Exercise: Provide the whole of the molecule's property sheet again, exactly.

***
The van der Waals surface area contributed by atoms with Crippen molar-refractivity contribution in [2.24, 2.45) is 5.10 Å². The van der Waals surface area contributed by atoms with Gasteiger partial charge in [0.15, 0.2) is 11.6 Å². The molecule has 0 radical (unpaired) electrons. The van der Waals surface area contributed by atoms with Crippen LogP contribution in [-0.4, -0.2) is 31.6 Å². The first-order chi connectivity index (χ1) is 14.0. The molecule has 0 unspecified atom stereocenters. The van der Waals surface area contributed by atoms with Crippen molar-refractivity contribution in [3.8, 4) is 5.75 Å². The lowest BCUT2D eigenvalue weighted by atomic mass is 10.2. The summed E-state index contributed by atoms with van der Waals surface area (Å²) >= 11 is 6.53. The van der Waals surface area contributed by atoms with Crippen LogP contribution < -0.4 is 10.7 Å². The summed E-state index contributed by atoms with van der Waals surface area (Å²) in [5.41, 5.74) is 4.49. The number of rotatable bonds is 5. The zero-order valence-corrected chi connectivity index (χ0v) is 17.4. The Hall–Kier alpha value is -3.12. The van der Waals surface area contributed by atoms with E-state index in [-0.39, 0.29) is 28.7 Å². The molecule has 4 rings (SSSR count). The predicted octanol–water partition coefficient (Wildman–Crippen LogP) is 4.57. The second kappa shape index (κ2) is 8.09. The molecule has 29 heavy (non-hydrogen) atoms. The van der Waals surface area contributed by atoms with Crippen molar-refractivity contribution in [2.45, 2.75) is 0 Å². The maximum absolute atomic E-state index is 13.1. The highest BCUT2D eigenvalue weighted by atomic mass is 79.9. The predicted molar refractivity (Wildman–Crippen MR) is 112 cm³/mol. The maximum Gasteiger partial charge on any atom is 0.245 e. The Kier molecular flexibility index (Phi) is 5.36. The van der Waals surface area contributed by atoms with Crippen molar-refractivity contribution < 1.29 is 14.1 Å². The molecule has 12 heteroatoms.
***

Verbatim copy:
The van der Waals surface area contributed by atoms with Crippen molar-refractivity contribution in [2.24, 2.45) is 5.10 Å². The van der Waals surface area contributed by atoms with Gasteiger partial charge in [0.15, 0.2) is 11.6 Å². The molecule has 0 radical (unpaired) electrons. The van der Waals surface area contributed by atoms with Crippen LogP contribution in [-0.4, -0.2) is 31.6 Å². The first-order chi connectivity index (χ1) is 14.0. The molecule has 0 unspecified atom stereocenters. The van der Waals surface area contributed by atoms with Crippen molar-refractivity contribution in [3.8, 4) is 5.75 Å². The lowest BCUT2D eigenvalue weighted by atomic mass is 10.2. The summed E-state index contributed by atoms with van der Waals surface area (Å²) >= 11 is 6.53. The van der Waals surface area contributed by atoms with Crippen LogP contribution < -0.4 is 10.7 Å². The summed E-state index contributed by atoms with van der Waals surface area (Å²) in [5.41, 5.74) is 4.49. The number of rotatable bonds is 5. The zero-order valence-corrected chi connectivity index (χ0v) is 17.4. The Hall–Kier alpha value is -3.12. The van der Waals surface area contributed by atoms with E-state index in [-0.39, 0.29) is 28.7 Å². The molecule has 4 rings (SSSR count). The predicted octanol–water partition coefficient (Wildman–Crippen LogP) is 4.57. The second kappa shape index (κ2) is 8.09. The molecule has 29 heavy (non-hydrogen) atoms. The van der Waals surface area contributed by atoms with Crippen molar-refractivity contribution in [2.45, 2.75) is 0 Å². The maximum absolute atomic E-state index is 13.1. The highest BCUT2D eigenvalue weighted by atomic mass is 79.9. The predicted molar refractivity (Wildman–Crippen MR) is 112 cm³/mol. The maximum Gasteiger partial charge on any atom is 0.245 e. The Kier molecular flexibility index (Phi) is 5.36. The van der Waals surface area contributed by atoms with Crippen molar-refractivity contribution < 1.29 is 14.1 Å². The molecule has 12 heteroatoms.